By Jim Tranquada

Clair Morrissey has gotten to spend some quality time in the Costa Rican jungle recently, thanks in part to a $10,000 Graves Award in the Humanities.

The Organization for Tropical Studies’ La Selva Biological Station and Reserve is one of the last places on earth you’d expect to find the associate professor of philosophy carrying out her research. But Morrissey, who specializes in practical ethics, is there to explore the question of how scientific knowledge is related to valuing nature—until now, a question of moral philosophy that has received little attention.

“Philosophers have been criticized for doing everything from the armchair,” says Morrissey. “I believe that to have something worth saying, you have to be immersed in the world.”

Her latest project was inspired by a conversation she had last year with three of her faculty colleagues in biology: Professor Beth Braker; Gretchen North, the John W. McMenamin Chair in Biology; and Associate Professor Shana Goffredi. “I thought their work with undergraduate researchers was really interesting, and that there was something I could contribute to structure a discussion about the moral issues involved in the work they are doing,” Morrissey says.

As a philosopher whose graduate training included an examination of the ethical, legal and social implications of the human genome project, Morrissey’s curiosity was sparked by the question of how virtue is defined among scientists. “Virtue ethics and theory suggests that the way to become a good person is to practice virtue, and to adopt role models and be mentored by them,” she says. “Beth, Gretchen and Shana have a sustainable mentoring community—they are successfully training young people to be responsible scientists, and I wanted to see how they do it.”

In studying the trees that make up the rainforest canopy, Braker, North, Gofreddi and their students see their work and the rainforest very differently than non-scientists do, Morrissey says. “They see details I don’t, and use a lot of ‘eye’ language to describe their expertise—‘She’s got good eyes’ is a common form of praise,” she says.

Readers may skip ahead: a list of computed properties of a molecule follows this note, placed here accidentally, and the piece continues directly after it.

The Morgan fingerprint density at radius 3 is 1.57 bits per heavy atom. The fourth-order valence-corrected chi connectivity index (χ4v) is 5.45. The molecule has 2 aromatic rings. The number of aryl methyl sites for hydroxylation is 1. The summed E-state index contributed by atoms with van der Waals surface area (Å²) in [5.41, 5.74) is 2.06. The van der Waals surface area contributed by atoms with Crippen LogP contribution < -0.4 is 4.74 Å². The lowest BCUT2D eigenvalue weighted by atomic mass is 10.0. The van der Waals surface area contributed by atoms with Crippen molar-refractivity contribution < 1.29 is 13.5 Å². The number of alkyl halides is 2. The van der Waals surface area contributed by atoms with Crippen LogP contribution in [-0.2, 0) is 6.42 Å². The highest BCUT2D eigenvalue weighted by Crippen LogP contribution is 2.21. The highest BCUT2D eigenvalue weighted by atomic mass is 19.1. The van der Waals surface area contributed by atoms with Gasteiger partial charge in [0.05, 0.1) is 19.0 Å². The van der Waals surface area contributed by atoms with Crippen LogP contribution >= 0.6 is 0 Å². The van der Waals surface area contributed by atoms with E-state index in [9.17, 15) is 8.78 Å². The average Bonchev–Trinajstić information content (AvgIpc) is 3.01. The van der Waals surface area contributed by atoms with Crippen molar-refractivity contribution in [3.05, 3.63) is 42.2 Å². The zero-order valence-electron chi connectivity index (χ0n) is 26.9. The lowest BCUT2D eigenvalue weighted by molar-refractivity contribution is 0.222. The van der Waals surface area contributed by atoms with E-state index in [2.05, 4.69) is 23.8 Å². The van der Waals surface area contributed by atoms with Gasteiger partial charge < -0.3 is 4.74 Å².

“Is there a connection between being able to see that fine-grained richness and caring about it? Does appreciating nature require scientific understanding? If so, what does that mean? Does that expertise give you a heightened perceptual capability? These are the questions I’m interested in trying to answer.”

Coming up with answers meant traveling to Costa Rica with two student researchers, Clarasophia Gust ’19, a biology major from Minnesota, and Hannah Fishbein ’19, a philosophy major from Seattle, to conduct interviews with faculty and students, administer surveys, conduct discussion groups and, on occasion, help the biologists with field measurements.

Morrissey is convinced that this kind of innovative moral philosophy is far more likely to come from small liberal arts colleges rather than large research universities. “I know the biologists personally,” she says. “Those kind of interdisciplinary interactions are harder to come by at an R-1 institution.”

It’s a view that was reinforced during her attendance of the 4th Conference of the Public Philosophy Network, where she presented a paper on her work at La Selva. “Many of the people engaging with the real world in a sustained way were from liberal arts colleges,” she says. “Liberal arts colleges—and community colleges, too—are more supportive of innovative creative work like this.”